“When I started in this business, interest rates were in the 14% to 15% range,” Harmonson recalls. “Based on that environment, some people stipulated that they only wanted the trustee to invest in fixed income. That worked great then, but interest rates have been near zero percent for a long time. So, that restriction, well intended at the time, no longer makes sense from the perspective of prudent stewardship. An experienced trustee can avoid or work around such restrictions.”
In summary, having an amateur doing the job of a professional might feel good but could end up being costly.
7 major benefits of a corporate trustee
1. Professional Service
Given the variety of responsibilities involved in being a successor trustee, from administrative duties to legal concerns, and the need for familiarity with investments, insurance, taxation, estate planning and the overall welfare of the trust’s grantor and its beneficiaries, having a professional in charge can be beneficial in many ways.
2. Fiduciary Role
A corporate trustee will be much more adept at upholding a fiduciary standard—and thereby avoiding the legal liabilities that would apply in the event that standard is not met—compared with an individual layperson. It doesn’t matter that a trustee is well intended and simply being negligent because of a lack of experience or qualifications. If the fiduciary standard is violated, the consequences will be the same.
3. All-In-One Comprehensive Service
Hiring a corporate trustee leaves all matters in the hands of a reliable organization that specializes in trusts. That corporation can provide a full range of services, from overseeing investments to valuing real estate and other assets to doing tax reporting and being custodian of the assets. With all of that comes efficiency and cost effectiveness.
“It’s an all-encompassing role,” Harmonson notes. “When we are named as trustee, we assume investment
and tax management because the two items are so closely linked. For example, if we’re selling assets, we need to be able to look at the gains versus the losses and be tax efficient in the way we sell, offsetting gains with losses as appropriate so as to minimize tax liabilities.
“We value assets and business interests such as limited partnerships and LLCs, including those that hold real estate. If a family member were entrusted with that, they’d have to separately hire a valuation firm. All those things are wrapped in our services.”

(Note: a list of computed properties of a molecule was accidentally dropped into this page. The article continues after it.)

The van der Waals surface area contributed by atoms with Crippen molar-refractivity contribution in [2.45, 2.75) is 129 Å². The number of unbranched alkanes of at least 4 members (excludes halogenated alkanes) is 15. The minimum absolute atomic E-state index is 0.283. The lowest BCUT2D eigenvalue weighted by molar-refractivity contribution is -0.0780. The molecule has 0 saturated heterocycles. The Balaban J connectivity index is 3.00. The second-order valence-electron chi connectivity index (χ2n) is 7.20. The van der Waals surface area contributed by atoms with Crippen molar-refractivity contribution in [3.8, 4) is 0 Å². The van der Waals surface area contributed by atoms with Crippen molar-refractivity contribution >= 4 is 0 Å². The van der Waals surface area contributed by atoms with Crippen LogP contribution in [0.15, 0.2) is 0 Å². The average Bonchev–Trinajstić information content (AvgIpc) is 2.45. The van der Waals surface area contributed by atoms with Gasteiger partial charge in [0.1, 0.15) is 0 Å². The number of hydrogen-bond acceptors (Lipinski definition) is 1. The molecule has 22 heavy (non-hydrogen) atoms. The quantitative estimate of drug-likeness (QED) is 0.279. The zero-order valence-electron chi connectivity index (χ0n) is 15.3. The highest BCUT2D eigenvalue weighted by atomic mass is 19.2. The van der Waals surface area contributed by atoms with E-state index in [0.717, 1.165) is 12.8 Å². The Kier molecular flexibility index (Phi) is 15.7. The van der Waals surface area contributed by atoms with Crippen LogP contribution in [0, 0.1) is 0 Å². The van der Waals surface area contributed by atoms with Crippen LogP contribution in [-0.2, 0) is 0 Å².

Using Impartial Outsider Averts Family Clashes
4. Capable of Managing Special Situations
No two trust situations are the same. Indeed, trusts sometimes involve unusual or special circumstances. That’s where the benefits of having experienced professionals acting in the trustee capacity can make a big difference. What if assets are unique and difficult to value, such as art, antiques or other collectibles, farm and ranch assets, timber, minerals, royalties, hedge funds or other complex assets?
Not only are these types of diverse assets challenging to value, but many of them also expose the owner to high levels of risk, including environmental liabilities, and involve unique forms of documentation. This is where professional asset management and risk management can be particularly relevant and valuable.
Other special situations can involve the beneficiaries rather than the trust assets. Many beneficiaries have special needs, such as mental health issues or drug addiction. These challenges are increasingly common and can require the experience, attention and resources of a corporate trustee to find the right solution.
5. Objective Decision Making
Using an impartial, external, third-party trustee, such as a corporate trustee, could avert potentially damaging and difficult emotional battles that could ensue in the event that a family member was to be selected as trustee. This could be an important safeguard, and way to maintain a healthier family dynamic, at an already challenging time as the beneficiaries deal with the loss of a loved one.
6. Extensive Resources
The extensive resources of a corporate trustee encompass the collective experience and insights of staff who specialize in managing trusts, as well as the technological resources available to them. Also invaluable is their easy access to reliable external partners, specializing in a range of services, from accounting and business valuation to insurance and legal.
7. Capable of Managing Special Situations
Continuity and the avoidance of disruption are of particular relevance in situations where trusts are set up for the ongoing needs of multigenerational beneficiaries, including the children and grandchildren of the grantor. A corporate trustee will reliably maintain consistent, dependable, professional, ongoing service indefinitely.
The contents in this article are being provided for educational and informational purposes only. The information and comments are not the views or opinions of Union Bank, its subsidiaries or affiliates.
Wealth planning strategies have legal, tax, accounting and other implications. Prior to implementing any wealth planning strategy, clients should consult their legal, tax, accounting and other advisers
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Wills, trusts, foundations, and wealth-planning strategies have legal, tax, accounting, and other implications. Clients should consult a legal or tax advisor.